- March 2022
- Serves 4-6
- Hands-on time 1¼ hours, simmering time 1½ hours
“Gumbo is a beautifully complex dish that exemplifies the dynamic cooking of Louisiana, with influences from the many cultures that have lived and settled there. Its roots are West African, as its name derives from the word ‘ki’ ngombo’, meaning ‘okra’, which is a key ingredient. There are many variations, but two general styles: Creole and Cajun. The Creole version uses more seafood (shrimp, crab, crayfish and oysters) and tomatoes. The Cajun version doesn’t contain tomatoes and sometimes adds chicken and other meat. This gumbo recipe is more in the Creole style.” – Keshia Sakarah. Keshia is the chef/owner of Caribe’ restaurant and Baruru Supper Club in Brixton, which celebrate the Caribbean’s diverse food culture. Her writing focuses on culture and identity.
- 29.6g (10.5g saturated)
- 17.2g (3.7g sugars)
- 500g sustainable king prawns, peeled and deveined (leave the tails on, if you like; reserve the heads and shells for the stock)
- 2 blue swimmer crabs (about 500g), cut in half – see intro and Where to buy, below
- Juice 1 lemon
- 75g lard
- 20g vegetable oil
- 95g plain flour
- 1 medium onion, finely chopped
- 1 green pepper, finely chopped
- 1 celery stick, finely chopped
- 2-3 garlic cloves, crushed
- 1 small chilli, finely chopped (remove the seeds for less heat if you prefer)
- 1 tbsp tomato paste
- 1/2 tsp smoked paprika
- 1/2 tsp cayenne pepper
- 1/2 tsp filé powder (optional – see Where to buy)
- 2 tsp sea salt flakes
- 1/2 tsp ground black pepper
- 125g fresh okra, sliced
- 2 spring onions, finely sliced
- Small bunch flatleaf parsley, leaves finely chopped (reserve the stalks for the stock)
For the fish stock
- 250g andouille sausage or other smoked sausage, sliced (see Where to buy)
- About 180g reserved prawn heads/shells
- 1 medium onion, quartered, skin left on
- 2 carrots, unpeeled, cut into large chunks
- About 8 celery tops (the leaves attached to the ends)
- 3-4 bay leaves
- 3-4 thyme sprigs
- 3-4 parsley stalks
- 1 tsp whole black peppercorns
- Begin by making the stock. Put a large stock pot/saucepan on a medium heat, add the sausage and cook, stirring, for 3-4 minutes to release the oils and flavours from the meat. Once the base of the pan is coated in the spiced oil, remove the sausage with a slotted spoon and set aside.
- Put the prawn shells/heads, onion, carrots, celery tops, bay, thyme, parsley stalks and black peppercorns in the stock pot with 4 litres cold water. Bring the pan to the boil, then reduce the heat to low-medium and simmer, uncovered, for 90 minutes, skimming off any impurities that rise to the top. Strain the stock and discard the solids, then set the stock aside (see Make Ahead).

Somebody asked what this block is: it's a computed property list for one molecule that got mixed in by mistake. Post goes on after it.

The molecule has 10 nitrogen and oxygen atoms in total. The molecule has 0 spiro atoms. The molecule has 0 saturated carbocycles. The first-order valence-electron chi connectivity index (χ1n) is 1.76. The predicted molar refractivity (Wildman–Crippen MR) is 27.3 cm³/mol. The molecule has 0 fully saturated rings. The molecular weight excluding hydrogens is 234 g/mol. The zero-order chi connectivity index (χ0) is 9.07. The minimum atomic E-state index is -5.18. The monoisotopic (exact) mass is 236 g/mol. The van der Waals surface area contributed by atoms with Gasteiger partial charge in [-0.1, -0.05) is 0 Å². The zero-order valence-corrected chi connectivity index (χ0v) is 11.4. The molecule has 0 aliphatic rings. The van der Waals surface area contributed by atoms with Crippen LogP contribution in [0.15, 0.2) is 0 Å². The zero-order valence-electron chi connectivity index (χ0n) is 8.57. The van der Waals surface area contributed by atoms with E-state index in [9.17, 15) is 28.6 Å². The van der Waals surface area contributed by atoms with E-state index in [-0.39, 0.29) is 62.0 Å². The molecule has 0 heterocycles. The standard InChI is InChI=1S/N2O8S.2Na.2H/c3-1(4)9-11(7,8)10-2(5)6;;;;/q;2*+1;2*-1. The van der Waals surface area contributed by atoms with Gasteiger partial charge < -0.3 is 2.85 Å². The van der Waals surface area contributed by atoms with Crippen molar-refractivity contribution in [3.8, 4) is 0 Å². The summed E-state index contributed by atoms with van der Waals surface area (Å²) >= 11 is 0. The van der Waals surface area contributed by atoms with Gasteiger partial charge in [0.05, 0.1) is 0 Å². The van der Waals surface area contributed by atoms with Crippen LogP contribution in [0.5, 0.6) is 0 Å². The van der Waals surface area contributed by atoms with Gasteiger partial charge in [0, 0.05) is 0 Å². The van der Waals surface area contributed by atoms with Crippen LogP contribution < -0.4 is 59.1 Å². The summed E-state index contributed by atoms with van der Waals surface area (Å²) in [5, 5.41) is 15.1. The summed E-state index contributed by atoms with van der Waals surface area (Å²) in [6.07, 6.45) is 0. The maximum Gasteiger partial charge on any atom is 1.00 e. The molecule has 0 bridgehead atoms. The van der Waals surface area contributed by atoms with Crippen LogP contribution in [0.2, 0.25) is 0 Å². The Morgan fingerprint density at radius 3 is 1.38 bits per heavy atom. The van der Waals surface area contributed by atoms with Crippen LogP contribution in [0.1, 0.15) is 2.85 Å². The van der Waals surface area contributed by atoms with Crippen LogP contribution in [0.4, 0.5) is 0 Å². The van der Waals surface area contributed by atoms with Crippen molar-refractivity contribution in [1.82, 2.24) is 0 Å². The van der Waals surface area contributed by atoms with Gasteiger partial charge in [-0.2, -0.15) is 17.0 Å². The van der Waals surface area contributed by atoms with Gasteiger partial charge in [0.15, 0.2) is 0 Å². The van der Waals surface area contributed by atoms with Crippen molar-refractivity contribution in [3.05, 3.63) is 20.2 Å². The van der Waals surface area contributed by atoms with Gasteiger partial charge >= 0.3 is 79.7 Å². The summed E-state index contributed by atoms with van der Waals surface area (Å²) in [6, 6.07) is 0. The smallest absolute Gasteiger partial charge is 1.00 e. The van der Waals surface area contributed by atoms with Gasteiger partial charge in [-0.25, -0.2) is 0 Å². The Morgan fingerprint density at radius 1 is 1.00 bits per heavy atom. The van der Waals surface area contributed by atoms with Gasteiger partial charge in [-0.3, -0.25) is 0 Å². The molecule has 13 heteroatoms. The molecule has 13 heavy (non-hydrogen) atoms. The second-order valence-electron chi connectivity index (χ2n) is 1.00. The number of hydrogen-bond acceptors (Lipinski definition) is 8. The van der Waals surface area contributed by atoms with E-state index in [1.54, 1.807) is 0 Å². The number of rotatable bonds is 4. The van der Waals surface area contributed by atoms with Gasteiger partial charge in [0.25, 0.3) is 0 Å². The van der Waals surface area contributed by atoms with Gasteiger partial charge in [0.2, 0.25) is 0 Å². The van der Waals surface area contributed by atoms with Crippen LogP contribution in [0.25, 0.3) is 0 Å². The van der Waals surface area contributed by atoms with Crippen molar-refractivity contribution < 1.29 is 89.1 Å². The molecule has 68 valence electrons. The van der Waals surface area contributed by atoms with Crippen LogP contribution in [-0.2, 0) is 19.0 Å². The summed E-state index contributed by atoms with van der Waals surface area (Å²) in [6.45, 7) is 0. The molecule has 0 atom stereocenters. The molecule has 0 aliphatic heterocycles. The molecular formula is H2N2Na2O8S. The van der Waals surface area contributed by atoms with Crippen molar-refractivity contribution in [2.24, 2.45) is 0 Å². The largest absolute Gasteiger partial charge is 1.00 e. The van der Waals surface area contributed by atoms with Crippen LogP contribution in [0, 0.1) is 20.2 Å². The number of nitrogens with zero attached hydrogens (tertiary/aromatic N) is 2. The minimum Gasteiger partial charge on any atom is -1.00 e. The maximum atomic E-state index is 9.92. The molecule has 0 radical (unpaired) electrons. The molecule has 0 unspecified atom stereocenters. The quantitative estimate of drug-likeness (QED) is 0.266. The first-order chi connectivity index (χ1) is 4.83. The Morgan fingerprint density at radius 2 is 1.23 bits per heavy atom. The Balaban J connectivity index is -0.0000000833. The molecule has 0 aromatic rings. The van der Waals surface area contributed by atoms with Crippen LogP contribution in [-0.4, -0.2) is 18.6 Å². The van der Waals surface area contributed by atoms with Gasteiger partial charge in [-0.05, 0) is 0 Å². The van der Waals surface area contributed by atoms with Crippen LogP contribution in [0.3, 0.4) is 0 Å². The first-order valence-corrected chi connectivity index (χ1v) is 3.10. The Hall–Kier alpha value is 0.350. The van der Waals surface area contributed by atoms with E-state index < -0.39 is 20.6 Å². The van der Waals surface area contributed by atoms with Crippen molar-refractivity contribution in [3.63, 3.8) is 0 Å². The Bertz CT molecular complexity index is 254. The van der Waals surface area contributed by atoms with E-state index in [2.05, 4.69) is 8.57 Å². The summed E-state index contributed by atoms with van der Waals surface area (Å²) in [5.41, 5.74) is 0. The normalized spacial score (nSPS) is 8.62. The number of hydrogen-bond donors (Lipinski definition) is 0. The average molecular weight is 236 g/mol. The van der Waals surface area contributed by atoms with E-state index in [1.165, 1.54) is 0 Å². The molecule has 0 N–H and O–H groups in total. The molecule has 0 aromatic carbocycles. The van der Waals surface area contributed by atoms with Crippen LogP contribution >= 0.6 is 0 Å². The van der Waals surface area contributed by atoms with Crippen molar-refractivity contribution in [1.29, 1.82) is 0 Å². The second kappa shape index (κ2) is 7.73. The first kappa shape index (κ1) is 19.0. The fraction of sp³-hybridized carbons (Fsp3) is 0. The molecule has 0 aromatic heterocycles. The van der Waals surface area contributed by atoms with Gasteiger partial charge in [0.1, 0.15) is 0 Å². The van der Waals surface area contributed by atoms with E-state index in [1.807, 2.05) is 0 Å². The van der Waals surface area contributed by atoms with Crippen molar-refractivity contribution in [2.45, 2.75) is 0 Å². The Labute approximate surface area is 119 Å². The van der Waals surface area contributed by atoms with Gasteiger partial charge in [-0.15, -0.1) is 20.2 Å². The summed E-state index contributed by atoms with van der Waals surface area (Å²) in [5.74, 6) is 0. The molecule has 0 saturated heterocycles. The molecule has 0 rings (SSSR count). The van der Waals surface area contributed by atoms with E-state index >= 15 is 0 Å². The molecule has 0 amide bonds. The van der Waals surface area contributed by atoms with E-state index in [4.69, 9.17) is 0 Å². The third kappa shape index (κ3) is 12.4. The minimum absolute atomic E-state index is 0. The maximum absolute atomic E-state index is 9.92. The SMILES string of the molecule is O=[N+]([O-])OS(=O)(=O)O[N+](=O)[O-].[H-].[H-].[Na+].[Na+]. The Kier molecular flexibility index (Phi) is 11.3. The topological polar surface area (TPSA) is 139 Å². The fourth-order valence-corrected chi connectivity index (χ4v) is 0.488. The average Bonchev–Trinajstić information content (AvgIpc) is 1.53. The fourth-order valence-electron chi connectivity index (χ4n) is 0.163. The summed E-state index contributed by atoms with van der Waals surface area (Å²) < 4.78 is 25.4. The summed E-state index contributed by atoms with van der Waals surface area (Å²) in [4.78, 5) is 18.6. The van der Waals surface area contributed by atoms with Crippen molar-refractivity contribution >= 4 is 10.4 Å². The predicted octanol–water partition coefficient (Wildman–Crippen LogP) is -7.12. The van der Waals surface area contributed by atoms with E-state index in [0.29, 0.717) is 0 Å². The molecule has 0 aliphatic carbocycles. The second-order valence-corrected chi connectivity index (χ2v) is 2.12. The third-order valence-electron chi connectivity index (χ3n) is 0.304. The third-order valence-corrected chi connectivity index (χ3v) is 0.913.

- To prepare the seafood, put the peeled prawns and halved crabs in a bowl and cover with cold water. Squeeze in the lemon juice, turn to coat and set aside.
- To start the gumbo, put the lard and vegetable oil in a large pan over a medium heat. Once melted, add the flour to make a roux and stir continuously for 8-12 minutes. Initially the flour and fat mix will start to bubble, but keep stirring to properly cook and colour the roux, which forms the base of the gumbo. Don’t turn the heat too high or the roux will cook too quickly and burn. Equally, if it’s too low the flour won’t cook enough and will taste raw. Keep the heat on medium. The longer you cook the roux, the darker and thicker it becomes. If you’d prefer a lighter roux, cook it for a slightly shorter time but you do need to aim for a rich caramel colour.
- Add the onion, green pepper, celery, garlic and chilli. Mix well and cook for 2 minutes, ensuring everything is well combined. Add the tomato paste, smoked paprika, cayenne pepper, filé powder (if using), salt, pepper and 1.5 litres of the fresh stock (see Make Ahead). Bring to the boil, reduce to a simmer and cook for 20 minutes.
- Return the sausage to the pan along with the okra, then simmer for a further 10 minutes until slightly thickened.
- Add the set-aside crab pieces to the pot, ensuring they’re covered in the broth (top up with a little more stock or water if needed). Put the lid on and cook for 10 minutes, then add all the prawns, cover and cook for 2-3 minutes more, just until pink.
- Serve the gumbo with rice, sprinkled with the sliced spring onions and chopped parsley.
Where to buy: You can get blue swimmer crabs from some fishmongers or from thefishsociety.co.uk (usually sold frozen) – they’re used here mainly to add flavour. If you can’t find any, use another variety of crab, sustainable Scottish langoustines or extra prawns – or even fresh crabmeat, adding it at the end. Find filé powder at Amazon and andouille sausage (NB: it’s not the French speciality andouillette) at franconian.co.uk, or use another smoked sausage such as Polish kielbasa.
Make the stock a day ahead. Portion leftovers into containers and freeze for up to 6 months.
The base of many modern gumbo recipes is a roux (flour and fat or oil) cooked until dark, a technique that speaks to the historic French colonisation of Louisiana. The stew is thickened further by okra or sometimes filé (dried, ground sassafras leaves), a herb first used by Native Americans.
During the trans-Atlantic slave trade, okra was one of the many foods that travelled on ships along the Middle Passage from Africa to the Americas from the 16th century – and numerous cooking traditions and recipes made that same journey.
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